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On Mac OS X you can use:

  • Alt+S = ß
  • Alt+U then A = ä
  • Alt+U then E = ë
  • Alt+U then U = ü

(Tested on a UK layout keyboard)

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You can also press [Shift] with the A, E or U to get the uppercase variant. –  Christopher May 31 '11 at 23:23
Additionally, starting with OS X 10.7 Lion, simply keeping the A, O, U, or the S key pressed activates a popup menu that lets you choose variants with diacritics, including umlauts and the Esszett. Press with Shift key for the uppercase. It works for some other languages too: ÿ î š Æ. –  TehMacDawg Dec 22 '12 at 1:10

Under Mac OS X you can do the following:

  1. Make sure you have the option "Show Keyboard & Character Viewer in menu bar" checked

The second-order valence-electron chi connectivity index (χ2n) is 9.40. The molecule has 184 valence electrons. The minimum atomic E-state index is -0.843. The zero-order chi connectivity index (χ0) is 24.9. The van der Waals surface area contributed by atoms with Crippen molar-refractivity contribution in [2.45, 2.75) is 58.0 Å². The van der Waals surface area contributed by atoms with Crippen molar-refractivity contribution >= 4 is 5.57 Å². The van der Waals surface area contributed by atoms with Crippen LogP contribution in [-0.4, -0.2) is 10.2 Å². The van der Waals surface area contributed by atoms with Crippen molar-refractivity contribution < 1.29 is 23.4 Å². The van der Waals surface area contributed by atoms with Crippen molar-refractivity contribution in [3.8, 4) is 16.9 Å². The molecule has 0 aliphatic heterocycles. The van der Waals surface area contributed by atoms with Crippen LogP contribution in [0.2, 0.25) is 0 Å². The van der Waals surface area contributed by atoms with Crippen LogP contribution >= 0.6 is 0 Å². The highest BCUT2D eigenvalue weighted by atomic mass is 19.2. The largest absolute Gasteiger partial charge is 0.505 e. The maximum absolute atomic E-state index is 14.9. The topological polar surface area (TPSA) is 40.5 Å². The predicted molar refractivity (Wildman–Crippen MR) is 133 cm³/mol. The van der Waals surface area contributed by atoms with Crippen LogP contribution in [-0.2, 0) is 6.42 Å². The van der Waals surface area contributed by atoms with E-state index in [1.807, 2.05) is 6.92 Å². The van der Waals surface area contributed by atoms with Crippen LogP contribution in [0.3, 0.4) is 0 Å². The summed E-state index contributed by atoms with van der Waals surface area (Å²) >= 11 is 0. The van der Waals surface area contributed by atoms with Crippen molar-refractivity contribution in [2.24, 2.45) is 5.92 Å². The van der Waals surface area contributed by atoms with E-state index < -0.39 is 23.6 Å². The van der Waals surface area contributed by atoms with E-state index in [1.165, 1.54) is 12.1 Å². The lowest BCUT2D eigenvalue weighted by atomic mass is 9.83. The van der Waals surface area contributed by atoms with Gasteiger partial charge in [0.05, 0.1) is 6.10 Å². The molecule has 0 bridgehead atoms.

2. Select "Show/Hide Character Viewer" from the menu bar
  3. Select "Accented Latin" from the category list
  4. Select the desired character. (A double click on the character will insert it into the current application)
  5. You can add often used characters as your favorites.

System Preferences

Open Character Viewer

Select desired character

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Ich habe hier zwei Programme vorgestellt, die unter Windows bei der Eingabe solcher Zeichen helfen: ac'tivAid Forte und AllChars. Beide sind sehr leicht erlernbar.

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Use the Character Map (charmap) application on Microsoft Windows or the Character Palette in Mac OS X ("Zeichenpalette" in German, found when clicking the country flag on top of the screen in the system menu bar).